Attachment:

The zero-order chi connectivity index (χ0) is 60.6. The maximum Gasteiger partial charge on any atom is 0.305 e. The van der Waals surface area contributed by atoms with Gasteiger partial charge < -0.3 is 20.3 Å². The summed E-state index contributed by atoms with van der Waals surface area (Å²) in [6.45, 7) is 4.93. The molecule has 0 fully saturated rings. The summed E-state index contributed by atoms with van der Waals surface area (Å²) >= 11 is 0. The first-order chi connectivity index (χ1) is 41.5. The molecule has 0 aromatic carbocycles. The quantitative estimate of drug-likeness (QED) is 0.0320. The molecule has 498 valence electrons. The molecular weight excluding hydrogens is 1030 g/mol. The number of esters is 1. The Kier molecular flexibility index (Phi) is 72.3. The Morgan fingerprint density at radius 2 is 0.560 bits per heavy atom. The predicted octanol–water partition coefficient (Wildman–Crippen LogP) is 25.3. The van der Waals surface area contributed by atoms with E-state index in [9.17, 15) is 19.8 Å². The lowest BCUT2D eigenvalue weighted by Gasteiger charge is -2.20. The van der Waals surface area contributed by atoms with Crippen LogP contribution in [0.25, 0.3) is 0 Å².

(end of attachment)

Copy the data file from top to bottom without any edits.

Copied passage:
The zero-order chi connectivity index (χ0) is 60.6. The maximum Gasteiger partial charge on any atom is 0.305 e. The van der Waals surface area contributed by atoms with Gasteiger partial charge < -0.3 is 20.3 Å². The summed E-state index contributed by atoms with van der Waals surface area (Å²) in [6.45, 7) is 4.93. The molecule has 0 fully saturated rings. The summed E-state index contributed by atoms with van der Waals surface area (Å²) >= 11 is 0. The first-order chi connectivity index (χ1) is 41.5. The molecule has 0 aromatic carbocycles. The quantitative estimate of drug-likeness (QED) is 0.0320. The molecule has 498 valence electrons. The molecular weight excluding hydrogens is 1030 g/mol. The number of esters is 1. The Kier molecular flexibility index (Phi) is 72.3. The Morgan fingerprint density at radius 2 is 0.560 bits per heavy atom. The predicted octanol–water partition coefficient (Wildman–Crippen LogP) is 25.3. The van der Waals surface area contributed by atoms with E-state index in [9.17, 15) is 19.8 Å². The lowest BCUT2D eigenvalue weighted by Gasteiger charge is -2.20. The van der Waals surface area contributed by atoms with Crippen LogP contribution in [0.25, 0.3) is 0 Å².